It was the latter subject—particularly the side-by-side imagery of a US soldier and suicide bomber titled “Hero” and “Hero 2″—that set a target on the Sandow Birk. Commission to create a huge mural on the grounds of West Los Angeles dedicated to the veterans of America’s wars.
Stirred by artistic expression they find disrespectful, veterans’ groups are demanding that Burke be replaced with an artist who served in the military and who will produce a mural on the project’s veteran themes to adorn the under-construction metro station on the Virginia campus.
Rob Reynolds of Amvets Post 2 said. “When people get off the train, they should look up and see a mural that tells the 135-year history of the Soldier’s Home property. It’s very special land. Veterans from every conflict since the Civil War have lived there.”
Known for his richly detailed and vibrant large-scale mosaics of blue and white tiles, Burke was one of 17 artists selected by Metro last spring to create works at four Westside stations along the Violet Line. His work would cover an 11-foot by 156-foot wall at concourse level at Virginia Station. His design previews show a panoramic view of Los Angeles from prehistoric times to the present.
The artist-selecting panel was filled with Westside art institutions such as the UCLA School of Art and Architecture, the Hammer Museum in Westwood, and the Beverly Hills Arts and Culture Commission and includes just one veteran, Artist Michael Amescua.
Veterans groups, which have long fought battles with the VA over use of the 388-acre campus, are calling for Deaf Metro not to consult them about the artist’s choice or vision for such a symbolically charged site.
Veteran Dan Ortiz, speaking at the A.J January 3 special meeting Subpoenaed by the Los Angeles County Veterans Affairs and Military Committee to air complaints.
said Diego Garcia of the named ad hoc alliance The National Home for Disabled Volunteer Soldiers, The name has long been associated with the land given to the US government in 1887 for use by war veterans.
The committee pushed the issue to its next regular meeting on Wednesday to give Metro a chance to respond.
Officials with the Metro Technical Program said they would make a strong case that they involved veterans in planning the station. They said the artists who were commissioned to do two of the four works met with veterans’ groups, went on field trips and incorporated the work of veterans into their designs.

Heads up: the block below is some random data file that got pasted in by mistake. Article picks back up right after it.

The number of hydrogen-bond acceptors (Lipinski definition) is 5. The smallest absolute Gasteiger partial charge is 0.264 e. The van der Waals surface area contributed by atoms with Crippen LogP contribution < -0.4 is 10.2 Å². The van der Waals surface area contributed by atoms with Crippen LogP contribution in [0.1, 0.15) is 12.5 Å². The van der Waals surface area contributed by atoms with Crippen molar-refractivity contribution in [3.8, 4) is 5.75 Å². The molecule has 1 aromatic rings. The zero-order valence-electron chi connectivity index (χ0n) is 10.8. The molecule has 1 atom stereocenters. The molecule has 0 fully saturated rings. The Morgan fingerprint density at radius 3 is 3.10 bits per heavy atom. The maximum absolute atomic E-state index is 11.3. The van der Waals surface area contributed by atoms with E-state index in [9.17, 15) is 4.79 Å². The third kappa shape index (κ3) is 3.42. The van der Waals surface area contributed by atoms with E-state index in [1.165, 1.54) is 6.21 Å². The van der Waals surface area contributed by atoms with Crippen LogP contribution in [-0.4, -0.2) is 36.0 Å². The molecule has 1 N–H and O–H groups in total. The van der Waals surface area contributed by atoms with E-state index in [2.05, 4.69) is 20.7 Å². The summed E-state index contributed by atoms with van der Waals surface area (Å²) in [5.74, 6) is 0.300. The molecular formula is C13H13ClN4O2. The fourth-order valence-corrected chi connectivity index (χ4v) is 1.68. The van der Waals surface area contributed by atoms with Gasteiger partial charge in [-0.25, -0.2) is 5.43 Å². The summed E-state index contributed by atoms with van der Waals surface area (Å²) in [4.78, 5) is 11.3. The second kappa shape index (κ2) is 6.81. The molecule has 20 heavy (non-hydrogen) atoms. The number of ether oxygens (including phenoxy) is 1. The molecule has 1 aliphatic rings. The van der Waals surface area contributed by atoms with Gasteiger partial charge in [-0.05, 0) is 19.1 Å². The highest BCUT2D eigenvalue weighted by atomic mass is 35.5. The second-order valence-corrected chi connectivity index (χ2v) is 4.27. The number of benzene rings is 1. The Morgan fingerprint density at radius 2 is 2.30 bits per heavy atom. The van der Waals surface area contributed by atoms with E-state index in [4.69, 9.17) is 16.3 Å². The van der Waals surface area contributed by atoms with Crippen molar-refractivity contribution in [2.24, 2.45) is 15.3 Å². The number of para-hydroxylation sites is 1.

Mural painter from Los Angeles Eloy Torrescreator of Anthony Quinn’s famous downtown dance mural, has depicted the lives of five war veterans in large canvases on the train platform.
There was little veteran involvement in Burke’s proposal. His required community counseling consisted of an urban sketching tour and an interview with Brentwood Arts Center on Zoom.
In that interview, he outlined his concept for the wall as a panoramic view of Los Angeles from prehistoric times to the present, including dinosaurs, scenes from early farm life, and vintage vehicles, but there are only three references to the veterans’ campus, the historic Wadsworth Chapel, a barbershop, and a base. souvenir.
Noting the need for a military component, he suggested images of ships rather than people—a battleship and a submarine named Los Angeles.
In his application to Metro, Burke submitted his large-scale public art, not gallery work that included the corruption of the War series. But the veterans found it, with just one click on Google, they said. After they spoke, the “Hero 2” title disappeared under the bomber’s photo on Birk’s website.
The ill feeling about the mural was exacerbated by the VA’s history of leasing parts of the land to it Non-seasoned uses Including UCLA baseball stadium and nearby Brentwood High School athletic field. In a 2015 settlement of a lawsuit brought by veterans groups, the VA agreed to build thousands of housing units and ensure that the stadium and athletic field are used primarily for veterans. But new lawsuit pending in federal court alleging that the VA failed to live up to its promises.